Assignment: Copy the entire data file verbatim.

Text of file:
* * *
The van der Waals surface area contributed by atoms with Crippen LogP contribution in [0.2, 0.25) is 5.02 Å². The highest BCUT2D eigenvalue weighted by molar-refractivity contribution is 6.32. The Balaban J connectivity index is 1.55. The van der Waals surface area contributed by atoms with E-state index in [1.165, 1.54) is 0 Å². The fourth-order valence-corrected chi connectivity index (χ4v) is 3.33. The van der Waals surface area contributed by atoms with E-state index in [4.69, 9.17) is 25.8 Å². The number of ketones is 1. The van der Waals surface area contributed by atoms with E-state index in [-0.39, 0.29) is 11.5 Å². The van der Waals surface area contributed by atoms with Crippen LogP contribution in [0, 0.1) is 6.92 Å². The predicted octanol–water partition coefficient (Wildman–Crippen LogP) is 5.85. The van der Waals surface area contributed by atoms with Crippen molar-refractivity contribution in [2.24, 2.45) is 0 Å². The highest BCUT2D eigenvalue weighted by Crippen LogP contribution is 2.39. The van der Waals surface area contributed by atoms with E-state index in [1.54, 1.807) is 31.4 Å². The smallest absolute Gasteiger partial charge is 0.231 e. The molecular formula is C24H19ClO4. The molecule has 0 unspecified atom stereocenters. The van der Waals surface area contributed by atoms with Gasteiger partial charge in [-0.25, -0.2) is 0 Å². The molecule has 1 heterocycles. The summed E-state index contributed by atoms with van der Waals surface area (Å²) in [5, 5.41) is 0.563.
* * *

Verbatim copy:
The van der Waals surface area contributed by atoms with Crippen LogP contribution in [0.2, 0.25) is 5.02 Å². The highest BCUT2D eigenvalue weighted by molar-refractivity contribution is 6.32. The Balaban J connectivity index is 1.55. The van der Waals surface area contributed by atoms with E-state index in [1.165, 1.54) is 0 Å². The fourth-order valence-corrected chi connectivity index (χ4v) is 3.33. The van der Waals surface area contributed by atoms with E-state index in [4.69, 9.17) is 25.8 Å². The number of ketones is 1. The van der Waals surface area contributed by atoms with E-state index in [-0.39, 0.29) is 11.5 Å². The van der Waals surface area contributed by atoms with Crippen LogP contribution in [0, 0.1) is 6.92 Å². The predicted octanol–water partition coefficient (Wildman–Crippen LogP) is 5.85. The van der Waals surface area contributed by atoms with Crippen molar-refractivity contribution in [2.24, 2.45) is 0 Å². The highest BCUT2D eigenvalue weighted by Crippen LogP contribution is 2.39. The van der Waals surface area contributed by atoms with E-state index in [1.54, 1.807) is 31.4 Å². The smallest absolute Gasteiger partial charge is 0.231 e. The molecular formula is C24H19ClO4. The molecule has 0 unspecified atom stereocenters. The van der Waals surface area contributed by atoms with Gasteiger partial charge in [-0.25, -0.2) is 0 Å². The molecule has 1 heterocycles. The summed E-state index contributed by atoms with van der Waals surface area (Å²) in [5, 5.41) is 0.563.